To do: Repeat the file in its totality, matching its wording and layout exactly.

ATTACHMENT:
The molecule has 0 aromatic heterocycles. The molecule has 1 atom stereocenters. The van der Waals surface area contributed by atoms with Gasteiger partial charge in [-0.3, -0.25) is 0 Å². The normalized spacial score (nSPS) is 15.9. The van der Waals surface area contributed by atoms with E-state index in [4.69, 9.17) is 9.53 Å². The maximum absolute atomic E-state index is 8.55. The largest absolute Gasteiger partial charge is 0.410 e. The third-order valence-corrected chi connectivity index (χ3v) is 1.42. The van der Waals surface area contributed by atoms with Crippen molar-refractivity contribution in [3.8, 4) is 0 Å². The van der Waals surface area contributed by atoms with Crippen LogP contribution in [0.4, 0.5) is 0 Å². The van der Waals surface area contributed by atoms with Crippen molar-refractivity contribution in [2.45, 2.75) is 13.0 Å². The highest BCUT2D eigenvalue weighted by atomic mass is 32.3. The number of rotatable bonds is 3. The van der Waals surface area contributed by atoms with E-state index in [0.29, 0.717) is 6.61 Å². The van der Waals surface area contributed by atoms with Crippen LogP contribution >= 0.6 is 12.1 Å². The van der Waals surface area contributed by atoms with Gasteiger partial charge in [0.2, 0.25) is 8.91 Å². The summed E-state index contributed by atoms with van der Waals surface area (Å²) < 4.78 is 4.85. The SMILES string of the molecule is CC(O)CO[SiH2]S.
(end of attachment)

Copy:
The molecule has 0 aromatic heterocycles. The molecule has 1 atom stereocenters. The van der Waals surface area contributed by atoms with Gasteiger partial charge in [-0.3, -0.25) is 0 Å². The normalized spacial score (nSPS) is 15.9. The van der Waals surface area contributed by atoms with E-state index in [4.69, 9.17) is 9.53 Å². The maximum absolute atomic E-state index is 8.55. The largest absolute Gasteiger partial charge is 0.410 e. The third-order valence-corrected chi connectivity index (χ3v) is 1.42. The van der Waals surface area contributed by atoms with Crippen molar-refractivity contribution in [3.8, 4) is 0 Å². The van der Waals surface area contributed by atoms with Crippen LogP contribution in [0.4, 0.5) is 0 Å². The van der Waals surface area contributed by atoms with Crippen molar-refractivity contribution in [2.45, 2.75) is 13.0 Å². The highest BCUT2D eigenvalue weighted by atomic mass is 32.3. The number of rotatable bonds is 3. The van der Waals surface area contributed by atoms with E-state index in [0.29, 0.717) is 6.61 Å². The van der Waals surface area contributed by atoms with Crippen LogP contribution >= 0.6 is 12.1 Å². The van der Waals surface area contributed by atoms with Gasteiger partial charge in [0.2, 0.25) is 8.91 Å². The summed E-state index contributed by atoms with van der Waals surface area (Å²) < 4.78 is 4.85. The SMILES string of the molecule is CC(O)CO[SiH2]S.